Chocolate making comprise several steps from the bean to the bar. They are not complicated procedures but getting a great chocolate requires to find the precise point on each of them.
When the beans arrive at the workshop they are in jute bags. Not all the beans are in good condition or meet the quality standards to make chocolate. We sort the beans by hand looking for twin beans, flat beans, broken beans, moulded beans, ... Even a piece of rope from the bag or a little stone can be found among the beans.
The roasting profile has a huge impact on the final chocolate. Not all the beans need the same temperature and time to reach the optimal point. By roasting the beans the different flavors of each bean are highlighted and we can notice tasting notes that the raw beans don't show. Roasting also drive-off acetic acid, a byproduct of the fermentation process (after harvesting the cocoa pods they are cut open to get the cocoa beans, which are fermented and dried).
At Pangea Chocolate we do many roast test to figure out which is the best roasting profile for each bean.
cracking & winnowing
Once the beans are roasted they can't be used directly. Only the inner part is used to make chocolate. In order to get that part, we crack the beans. Once the beans are cracked the nibs and the husks are mixed up. As the husks are lighter than the nibs we winnow the husks from the nibs by blowing them out with our homemade winnower.
grinding & refining
The nibs are then stone grinded. We use a wet grinder to crush the nibs. As they are crushed, the cocoa nibs turn into a paste known as cocoa liquor. We add the the sugar and the wet grinder continues crushing until the particle size of the nibs and the sugar is not noticeable in the mouth.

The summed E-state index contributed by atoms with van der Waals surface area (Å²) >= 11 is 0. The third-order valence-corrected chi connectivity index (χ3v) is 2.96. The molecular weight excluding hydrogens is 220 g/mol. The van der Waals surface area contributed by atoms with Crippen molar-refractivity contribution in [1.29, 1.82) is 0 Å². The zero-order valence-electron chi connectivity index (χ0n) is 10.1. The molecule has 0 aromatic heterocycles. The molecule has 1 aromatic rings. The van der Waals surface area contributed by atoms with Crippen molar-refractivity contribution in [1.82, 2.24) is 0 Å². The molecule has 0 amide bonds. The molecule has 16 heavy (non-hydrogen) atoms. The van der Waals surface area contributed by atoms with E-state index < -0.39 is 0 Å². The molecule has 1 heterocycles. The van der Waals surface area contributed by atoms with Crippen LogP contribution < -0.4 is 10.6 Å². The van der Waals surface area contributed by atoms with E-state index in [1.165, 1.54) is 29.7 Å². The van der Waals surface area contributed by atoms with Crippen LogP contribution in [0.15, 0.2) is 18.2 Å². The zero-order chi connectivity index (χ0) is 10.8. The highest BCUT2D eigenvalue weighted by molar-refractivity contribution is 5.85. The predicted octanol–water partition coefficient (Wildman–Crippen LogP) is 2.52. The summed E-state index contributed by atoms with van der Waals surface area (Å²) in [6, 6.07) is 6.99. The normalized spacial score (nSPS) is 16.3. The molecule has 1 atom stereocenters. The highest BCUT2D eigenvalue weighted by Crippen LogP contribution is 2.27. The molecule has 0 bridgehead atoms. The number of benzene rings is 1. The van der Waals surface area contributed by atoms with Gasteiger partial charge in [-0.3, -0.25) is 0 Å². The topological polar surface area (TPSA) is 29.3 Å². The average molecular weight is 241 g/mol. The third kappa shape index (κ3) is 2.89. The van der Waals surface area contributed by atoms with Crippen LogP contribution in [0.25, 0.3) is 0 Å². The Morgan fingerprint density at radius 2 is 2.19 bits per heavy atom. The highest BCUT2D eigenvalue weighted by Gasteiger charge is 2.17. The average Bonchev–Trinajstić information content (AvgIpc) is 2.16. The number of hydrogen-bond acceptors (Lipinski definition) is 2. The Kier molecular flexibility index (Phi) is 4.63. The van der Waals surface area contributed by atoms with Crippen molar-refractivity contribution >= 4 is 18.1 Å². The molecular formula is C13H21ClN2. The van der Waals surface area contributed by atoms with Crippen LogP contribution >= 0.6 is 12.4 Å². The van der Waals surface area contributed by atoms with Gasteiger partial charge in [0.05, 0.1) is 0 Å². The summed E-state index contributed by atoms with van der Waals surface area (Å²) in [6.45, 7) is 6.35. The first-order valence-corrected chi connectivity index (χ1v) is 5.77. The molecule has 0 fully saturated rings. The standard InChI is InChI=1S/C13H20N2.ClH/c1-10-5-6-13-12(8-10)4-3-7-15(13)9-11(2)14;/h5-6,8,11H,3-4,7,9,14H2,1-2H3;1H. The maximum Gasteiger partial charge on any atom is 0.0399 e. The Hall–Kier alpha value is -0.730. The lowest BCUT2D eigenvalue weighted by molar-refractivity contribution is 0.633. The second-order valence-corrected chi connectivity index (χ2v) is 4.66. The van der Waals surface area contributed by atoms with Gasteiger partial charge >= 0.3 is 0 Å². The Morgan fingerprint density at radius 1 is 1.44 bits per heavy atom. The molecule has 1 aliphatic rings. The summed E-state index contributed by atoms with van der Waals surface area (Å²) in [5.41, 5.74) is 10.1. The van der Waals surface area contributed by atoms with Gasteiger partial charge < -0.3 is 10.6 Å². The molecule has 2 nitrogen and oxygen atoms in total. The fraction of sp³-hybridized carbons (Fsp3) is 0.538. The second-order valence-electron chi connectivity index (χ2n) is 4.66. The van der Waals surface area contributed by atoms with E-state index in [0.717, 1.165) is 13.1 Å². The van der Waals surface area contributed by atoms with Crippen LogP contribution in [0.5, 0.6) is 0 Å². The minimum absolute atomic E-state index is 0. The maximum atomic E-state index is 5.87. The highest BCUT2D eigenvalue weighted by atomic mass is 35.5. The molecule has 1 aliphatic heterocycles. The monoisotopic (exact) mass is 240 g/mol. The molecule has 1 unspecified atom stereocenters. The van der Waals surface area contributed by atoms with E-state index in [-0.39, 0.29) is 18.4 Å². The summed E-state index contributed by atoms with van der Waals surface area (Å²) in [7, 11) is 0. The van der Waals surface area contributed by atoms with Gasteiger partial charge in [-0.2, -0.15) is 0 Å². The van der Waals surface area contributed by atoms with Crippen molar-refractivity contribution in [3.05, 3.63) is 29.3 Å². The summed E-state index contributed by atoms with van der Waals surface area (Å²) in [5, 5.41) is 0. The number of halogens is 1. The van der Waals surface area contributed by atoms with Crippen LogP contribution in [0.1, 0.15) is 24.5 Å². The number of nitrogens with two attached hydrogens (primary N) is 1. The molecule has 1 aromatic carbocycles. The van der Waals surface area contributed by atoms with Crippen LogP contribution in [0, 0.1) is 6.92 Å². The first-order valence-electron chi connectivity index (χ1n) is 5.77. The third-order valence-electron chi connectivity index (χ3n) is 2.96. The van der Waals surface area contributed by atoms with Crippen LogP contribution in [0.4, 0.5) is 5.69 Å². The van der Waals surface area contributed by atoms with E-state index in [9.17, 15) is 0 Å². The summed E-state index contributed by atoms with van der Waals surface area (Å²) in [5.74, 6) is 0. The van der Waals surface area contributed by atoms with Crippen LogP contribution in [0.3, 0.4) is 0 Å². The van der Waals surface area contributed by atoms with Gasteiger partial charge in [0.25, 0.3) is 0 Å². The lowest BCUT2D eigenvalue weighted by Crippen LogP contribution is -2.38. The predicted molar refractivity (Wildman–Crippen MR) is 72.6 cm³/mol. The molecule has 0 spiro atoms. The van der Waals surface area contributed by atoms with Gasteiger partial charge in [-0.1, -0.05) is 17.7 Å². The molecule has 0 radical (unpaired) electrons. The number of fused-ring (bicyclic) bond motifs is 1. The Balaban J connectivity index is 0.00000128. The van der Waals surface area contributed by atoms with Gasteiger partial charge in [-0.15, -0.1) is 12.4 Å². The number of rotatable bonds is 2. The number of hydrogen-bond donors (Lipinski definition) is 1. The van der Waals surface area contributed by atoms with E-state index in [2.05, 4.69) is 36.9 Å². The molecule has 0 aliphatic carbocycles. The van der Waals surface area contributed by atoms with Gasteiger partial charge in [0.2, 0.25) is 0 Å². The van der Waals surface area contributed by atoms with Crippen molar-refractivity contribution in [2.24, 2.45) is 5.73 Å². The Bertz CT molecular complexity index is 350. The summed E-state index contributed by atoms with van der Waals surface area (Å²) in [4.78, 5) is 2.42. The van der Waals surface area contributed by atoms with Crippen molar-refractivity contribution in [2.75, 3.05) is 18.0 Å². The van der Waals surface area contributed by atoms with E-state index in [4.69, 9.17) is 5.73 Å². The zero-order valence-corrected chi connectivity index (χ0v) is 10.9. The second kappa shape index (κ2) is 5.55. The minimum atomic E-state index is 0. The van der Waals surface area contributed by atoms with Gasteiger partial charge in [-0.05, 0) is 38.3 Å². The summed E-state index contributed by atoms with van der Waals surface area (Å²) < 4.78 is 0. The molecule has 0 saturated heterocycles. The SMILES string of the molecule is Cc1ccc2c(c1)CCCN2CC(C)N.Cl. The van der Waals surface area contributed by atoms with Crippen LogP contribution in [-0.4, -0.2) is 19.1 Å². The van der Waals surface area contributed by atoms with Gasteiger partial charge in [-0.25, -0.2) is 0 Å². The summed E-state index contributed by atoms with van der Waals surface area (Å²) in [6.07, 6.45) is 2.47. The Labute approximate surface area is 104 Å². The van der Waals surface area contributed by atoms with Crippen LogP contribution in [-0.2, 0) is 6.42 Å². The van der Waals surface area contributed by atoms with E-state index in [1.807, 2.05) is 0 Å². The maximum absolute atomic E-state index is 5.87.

The grinder also accomplish another function. It aerates the chocolate. This helps to get rid of some undesired flavors that might be in the cocoa beans. The time that the chocolate remains in the grinder is also very important. Not enough time in the grinder and the chocolate might retain not desired flavors. Too much time in it and the good flavors of the chocolate might have disappeared.
tempering & molding
The last step is tempering the chocolate. In a similar way as the steel, the chocolate has to be tempered. Tempering the chocolate give to it a good snap and a nice shinning. It also prevents the chocolate from melting too easily on the hands. Cocoa butter can form 6 different types of crystals but only type 5 accomplishes what we look for. We have to heat the chocolate until all types of crystals are melted, then the chocolate has to be cooled down to a specific temperature and heated again to the point that it is in temper.
Now we can pour it into the moulds and let it cool down until solidifies. The bars are ready to be wrapped.
cracking & winnowing